Reimagining Christmas

Back in September The Scotsman spelled out the line from Underbelly, that the future of Edinburgh’s world-famous Hogmanay celebrations would be put at risk if a clampdown is ordered on the “commercialisation” of Princes Street Gardens over the winter.

In not so subtle terms Charlie Wood threatened:

“If you don’t have East Princes Street Gardens, then you don’t have Edinburgh’s Christmas, and you don’t have Edinburgh’s Hogmanay. That’s the bottom line.”

We’re now in an extraordinary position with a commercial company – who have somehow been given such extraordinary control of an entire city centre – and who have taken over large tracts of public land – are effectively in charge of key seasonal events.

This is all predicated on the premise that what is good for the city is an endless stream of more and more visitors, endless growth and the erection of gargantuan constructions to house a Bavarian beer festival.

This week, Charlie Wood and Ed Bartlam appearing in front of the Culture and Communities Commitee explained:

“Edinburgh’s Christmas makes a surplus” but “any surplus is a confidential matter”.

The committee was tasked with finding out why all of this happens without any planning permission or drinks license, but let’s ask a different question, what are Christmas and Hogmanany for?

Let’s assume that we do want to have some sort of celebrations. It’s dark and cold and mid-winter festivals are to bring people out to celebrate, come together and to eat and drink together.

Let’s start from the basis that Underbelly’s events have been a disaster and should be shut down immediately. They soak up public money, refuse to be transparent about their profits, cause environmental damage to public parks, and shut down and blight open spaces held in the common good. It’s entirely the city council’s fault that this has been allowed to happen but it needs shut down now.

Here’s some ground rules for what should replace it:

  1. We’re in the midst of a climate emergency – that should be the basis and guide to all public planning and large-scale events.
  2. The local communities of Edinburgh should be considered and consulted about large-scale events and their views should be respected, not asked then ignored. Public consultation should take the form of assembles where people can openly voice their concerns and views. Allied to this we need to map the power and ask how one company was allowed to develop such a monopoly on events?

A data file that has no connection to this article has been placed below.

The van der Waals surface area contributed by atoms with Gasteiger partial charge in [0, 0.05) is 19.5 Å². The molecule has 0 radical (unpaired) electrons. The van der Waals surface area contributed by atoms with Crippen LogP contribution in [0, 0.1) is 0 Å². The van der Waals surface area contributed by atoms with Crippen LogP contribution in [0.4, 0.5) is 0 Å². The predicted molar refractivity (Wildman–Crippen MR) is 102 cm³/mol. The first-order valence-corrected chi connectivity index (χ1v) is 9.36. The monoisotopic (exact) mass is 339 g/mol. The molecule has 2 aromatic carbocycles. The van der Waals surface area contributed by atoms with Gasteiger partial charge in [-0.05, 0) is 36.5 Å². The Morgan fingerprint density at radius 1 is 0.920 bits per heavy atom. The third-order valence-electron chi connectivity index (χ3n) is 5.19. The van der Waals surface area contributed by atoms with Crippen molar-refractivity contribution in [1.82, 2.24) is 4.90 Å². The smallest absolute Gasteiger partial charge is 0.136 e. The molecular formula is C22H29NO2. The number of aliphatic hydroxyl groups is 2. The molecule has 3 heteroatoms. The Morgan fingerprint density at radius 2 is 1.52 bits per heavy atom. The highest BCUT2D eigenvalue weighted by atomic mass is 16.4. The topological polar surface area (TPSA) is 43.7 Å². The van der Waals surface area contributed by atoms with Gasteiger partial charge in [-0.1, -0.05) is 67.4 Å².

3. Local businesses should benefit from city centre events, not be undermined by them
  4. Public spaces should not be commodified, shut off and damaged. People have the right to walk the streets, view their own city and enter their own public parks without charge. This is a right.
  5. Festivals should have some cultural context. Scotland’s wealth of food and drink should be utilised. It’s bizarre for Edinburgh to be hosting a German-themed festival.
  6. In deep winter we want song and story. There is a long tradition of this and it is responding to a deep need. That should be the basis of any festival. This could be an opportunity to show some solidarity with people who are homeless, hungry or vulnerable.
  7. We need to move away from the idea that without these ‘entrepreneurs’ nothing would happen. It’s not a binary choice between Underbelly’s vast events and Edinburgh as a bankrupt culturally bereft city.
  8. There are dozens of artists, musicians and event organisers who would contribute to appropriate-scaled events across the city. Let’s scale it back, let the city breath and create culturally meaningful celebration.
  9. Scotland gave the world Hogmanay and “Auld Lang Syne”, now we need to reclaim it and delve into the rich lore of tradition which it comes from.
  10. Let’s re-imagine the city as a sustainable place for people to live in, one of social justice and equality, not just a space for consumption and profit.

If you had your say – if you had your city back – what would you like Christmas and Hogmanay to look and feel like?

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